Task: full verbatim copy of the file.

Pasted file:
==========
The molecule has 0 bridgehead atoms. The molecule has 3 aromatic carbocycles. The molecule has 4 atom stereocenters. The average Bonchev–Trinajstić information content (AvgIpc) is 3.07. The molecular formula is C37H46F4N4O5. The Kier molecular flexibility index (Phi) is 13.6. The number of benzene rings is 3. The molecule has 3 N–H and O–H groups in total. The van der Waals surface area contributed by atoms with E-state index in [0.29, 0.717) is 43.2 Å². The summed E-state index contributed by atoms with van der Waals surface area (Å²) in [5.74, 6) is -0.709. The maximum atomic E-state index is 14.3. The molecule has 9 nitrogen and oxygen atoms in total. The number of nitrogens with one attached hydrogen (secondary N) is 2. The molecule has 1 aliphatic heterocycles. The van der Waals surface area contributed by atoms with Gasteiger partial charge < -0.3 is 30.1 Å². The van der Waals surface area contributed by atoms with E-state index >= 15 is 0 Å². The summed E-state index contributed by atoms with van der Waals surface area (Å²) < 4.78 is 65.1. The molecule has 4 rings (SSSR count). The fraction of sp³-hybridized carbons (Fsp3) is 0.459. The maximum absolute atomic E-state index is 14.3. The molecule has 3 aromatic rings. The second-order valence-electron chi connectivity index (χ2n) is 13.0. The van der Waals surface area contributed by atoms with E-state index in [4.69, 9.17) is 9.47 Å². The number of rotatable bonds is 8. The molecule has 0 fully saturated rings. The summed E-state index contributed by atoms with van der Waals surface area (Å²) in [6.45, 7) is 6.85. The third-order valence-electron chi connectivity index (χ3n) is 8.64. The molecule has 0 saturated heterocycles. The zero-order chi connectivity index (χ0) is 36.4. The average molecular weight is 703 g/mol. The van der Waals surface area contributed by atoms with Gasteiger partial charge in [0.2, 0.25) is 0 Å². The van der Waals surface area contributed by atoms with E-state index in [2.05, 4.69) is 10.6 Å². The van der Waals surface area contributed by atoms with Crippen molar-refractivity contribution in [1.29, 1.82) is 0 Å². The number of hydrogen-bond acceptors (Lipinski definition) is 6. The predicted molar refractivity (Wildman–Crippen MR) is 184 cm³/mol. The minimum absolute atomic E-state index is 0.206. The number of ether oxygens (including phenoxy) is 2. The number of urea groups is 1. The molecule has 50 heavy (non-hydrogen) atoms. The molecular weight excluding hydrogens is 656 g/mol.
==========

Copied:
The molecule has 0 bridgehead atoms. The molecule has 3 aromatic carbocycles. The molecule has 4 atom stereocenters. The average Bonchev–Trinajstić information content (AvgIpc) is 3.07. The molecular formula is C37H46F4N4O5. The Kier molecular flexibility index (Phi) is 13.6. The number of benzene rings is 3. The molecule has 3 N–H and O–H groups in total. The van der Waals surface area contributed by atoms with E-state index in [0.29, 0.717) is 43.2 Å². The summed E-state index contributed by atoms with van der Waals surface area (Å²) in [5.74, 6) is -0.709. The maximum atomic E-state index is 14.3. The molecule has 9 nitrogen and oxygen atoms in total. The number of nitrogens with one attached hydrogen (secondary N) is 2. The molecule has 1 aliphatic heterocycles. The van der Waals surface area contributed by atoms with Gasteiger partial charge < -0.3 is 30.1 Å². The van der Waals surface area contributed by atoms with E-state index >= 15 is 0 Å². The summed E-state index contributed by atoms with van der Waals surface area (Å²) < 4.78 is 65.1. The molecule has 4 rings (SSSR count). The fraction of sp³-hybridized carbons (Fsp3) is 0.459. The maximum absolute atomic E-state index is 14.3. The molecule has 3 aromatic rings. The second-order valence-electron chi connectivity index (χ2n) is 13.0. The van der Waals surface area contributed by atoms with E-state index in [4.69, 9.17) is 9.47 Å². The number of rotatable bonds is 8. The molecule has 0 fully saturated rings. The summed E-state index contributed by atoms with van der Waals surface area (Å²) in [6.45, 7) is 6.85. The third-order valence-electron chi connectivity index (χ3n) is 8.64. The molecule has 0 saturated heterocycles. The zero-order chi connectivity index (χ0) is 36.4. The average molecular weight is 703 g/mol. The van der Waals surface area contributed by atoms with Gasteiger partial charge in [0.2, 0.25) is 0 Å². The van der Waals surface area contributed by atoms with E-state index in [2.05, 4.69) is 10.6 Å². The van der Waals surface area contributed by atoms with Crippen molar-refractivity contribution in [1.29, 1.82) is 0 Å². The number of hydrogen-bond acceptors (Lipinski definition) is 6. The predicted molar refractivity (Wildman–Crippen MR) is 184 cm³/mol. The minimum absolute atomic E-state index is 0.206. The number of ether oxygens (including phenoxy) is 2. The number of urea groups is 1. The molecule has 50 heavy (non-hydrogen) atoms. The molecular weight excluding hydrogens is 656 g/mol.